The key issue in connection with diversity jurisdiction in Apton was the minimum jurisdictional amount.  While not the main issue in removals of product liability cases, where joinder and misjoinder tend to come up more often, the jurisdictional minimum is always part of the removal of diverse cases, and removal is often an important part of defense strategy.  In Apton, the plaintiff-lawyer represented in his civil action cover sheet in D.C. Superior Court that he was seeking $100,000 in damages and fees, including damages under consumer protection statutes and punitive damages, safely above the $75,000 minimum.  233 F. Supp. 3rd at 8-9.  In an attempt to undo his concession, plaintiff supported his motion to remand with an affidavit claiming he made a mistake with his prior court filing, had about $13,000 in damages at the time, and that the amount in controversy was $25,000.  Id. at 9.  Ultimately, the court credited the affidavit and did not find that defendants had carried their burden to show that more than $75,000 was really at issue, despite the claim for unspecified punitive damages.  Id. at 12-15.  Without judging the merits of the decision, we note that the decision identified the case law on how to treat extraneous evidence in the context of a motion to remand and the law that an assertion of punitive damages did not automatically satisfy the jurisdictional minimum.  It was also fairly systematic in matching up record citations with the cited law in conducting the analysis.  However, there are two issues that arguably should have been addressed that were not:  1) whether the part of the plaintiff’s affidavit about the amount in controversy was a legal conclusion that should have been ignored and 2) whether the civil action cover sheet was a judicial admission that should have estopped plaintiff from changing his tune, particularly since removability is judged as of the moment of removal.  While the court did note that statements from plaintiff in his pleadings and other court filings were not dispositive, that is really an issue of whether the plaintiff can plead around removal.

The analysis of whether the case necessarily required resolution of a federal question was also pretty thorough and included plenty of record and case citations that seemed relevant to the issues.  Id. at 15-19.  The conclusion that there was no federal question jurisdiction turned on the lack of a reference to any federal statute or direct challenge to the decisions of a federal agency in the complaint, and the law that a defense based on federal law (e.g., preemption) will typically not establish federal question jurisdiction.  While this may or may not be the right decision on the record before the court, we note two potential concerns.  First, as many courts have found in dismissing claims based on express preemption with PMA devices, a savvy plaintiff’s omission of basic facts from a complaint (e.g., federal agency actions like a vehicle recall or medical device approval) does not prevent those judicially noticeable facts from being considered in the 12(b)(6) context.  The same would be true for a motion to remand.  Second, the court was quick to look to authority from other district courts without—at least on the face of the decision—first looking to authority from the Supreme Court, D.C. Circuit, or D.D.C.  Do we think any of this means that Judge Jackson is inherently pro-plaintiff or anti-removal?  Nope.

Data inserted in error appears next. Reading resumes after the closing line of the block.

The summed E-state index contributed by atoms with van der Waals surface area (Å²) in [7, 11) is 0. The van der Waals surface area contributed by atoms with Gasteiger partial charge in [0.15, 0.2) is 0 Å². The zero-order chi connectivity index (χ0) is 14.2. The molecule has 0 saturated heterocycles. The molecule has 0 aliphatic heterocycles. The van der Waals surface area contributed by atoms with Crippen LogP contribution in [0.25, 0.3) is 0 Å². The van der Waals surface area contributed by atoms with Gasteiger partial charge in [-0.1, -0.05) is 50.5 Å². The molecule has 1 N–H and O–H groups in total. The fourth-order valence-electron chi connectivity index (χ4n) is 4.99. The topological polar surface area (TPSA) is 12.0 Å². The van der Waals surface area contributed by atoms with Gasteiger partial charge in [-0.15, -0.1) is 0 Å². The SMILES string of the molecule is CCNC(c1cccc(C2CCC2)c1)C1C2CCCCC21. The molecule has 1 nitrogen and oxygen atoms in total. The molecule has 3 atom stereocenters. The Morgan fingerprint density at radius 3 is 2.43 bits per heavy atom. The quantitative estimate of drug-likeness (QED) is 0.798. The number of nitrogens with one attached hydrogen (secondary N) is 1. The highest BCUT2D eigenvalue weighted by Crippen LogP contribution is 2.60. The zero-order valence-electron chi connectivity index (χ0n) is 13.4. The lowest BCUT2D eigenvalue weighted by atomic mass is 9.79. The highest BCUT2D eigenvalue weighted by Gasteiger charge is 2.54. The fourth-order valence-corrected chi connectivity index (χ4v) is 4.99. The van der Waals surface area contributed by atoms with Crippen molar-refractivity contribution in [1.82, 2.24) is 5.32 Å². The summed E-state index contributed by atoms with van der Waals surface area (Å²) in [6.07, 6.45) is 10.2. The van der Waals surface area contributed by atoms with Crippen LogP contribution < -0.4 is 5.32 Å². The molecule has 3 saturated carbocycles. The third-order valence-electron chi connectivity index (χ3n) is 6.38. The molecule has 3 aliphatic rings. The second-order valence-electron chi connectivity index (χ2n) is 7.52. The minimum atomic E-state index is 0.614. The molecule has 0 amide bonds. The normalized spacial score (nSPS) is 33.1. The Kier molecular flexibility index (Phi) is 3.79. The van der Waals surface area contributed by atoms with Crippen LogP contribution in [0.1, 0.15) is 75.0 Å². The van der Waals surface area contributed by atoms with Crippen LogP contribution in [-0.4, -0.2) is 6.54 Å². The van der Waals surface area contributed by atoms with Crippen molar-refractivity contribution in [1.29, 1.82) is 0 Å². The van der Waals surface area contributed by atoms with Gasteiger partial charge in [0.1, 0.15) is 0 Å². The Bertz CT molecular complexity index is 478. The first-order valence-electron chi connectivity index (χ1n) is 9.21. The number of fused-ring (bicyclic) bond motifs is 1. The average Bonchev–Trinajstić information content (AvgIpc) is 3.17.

The part of the decision rejecting the plaintiff’s request for attorney’s fees reinforces that conclusion.  The court cited Supreme Court and D.C. Circuit authority that pro se attorneys are generally not eligible for attorney fees under various authority.  Id. at 19.  It went further and concluded that the defendants’ removal was not unreasonable, as required under 28 U.S.C. § 1447(c), as to either of the issues the court decided against defendant.  Id.

Air Crash was decided on forum non conveniens, an issue that comes up less often in product liability litigation since the Supreme Court has tightened up personal jurisdiction over the last several years.  It was, however, a noteworthy decision because it dismissed an entire MDL in a single order.  The dismissed cases could be re-filed in Malaysia, where related litigation was also pending.  Do we think this means Judge Jackson is pro-defendant or against U.S. courts deciding disputes with international implications?  Nope.  It seems more like a “balls and strikes” sort of decision, but it did show some guts.  Judge Jackson had not been on the bench very long when she was assigned this MDL, which related to “one of the greatest aviation mysteries of modern times:  the disappearance of Malaysia Airlines Flight MH370 somewhere in the southern Indian ocean in the early morning hours of March 4, 2014.”  352 F. Supp. 3d at 23.  Without getting too far into the weeds, the MDL included plaintiffs from the U.S. and other countries asserting product liability claims against the manufacturer of the airplane and claims under the Montreal Convention against the airline (quasi-governmental entities) and its insurers.  The on-going litigation in Malaysia was the crux of the forum non conveniens challenge; other grounds for dismissal were raised but not decided.  One of those was a personal jurisdictional challenge by a German insurer—this decision came well after Bauman—which might have provided more direct insights on Judge Jackson’s approach to a recurring issue of importance in drug and device litigation.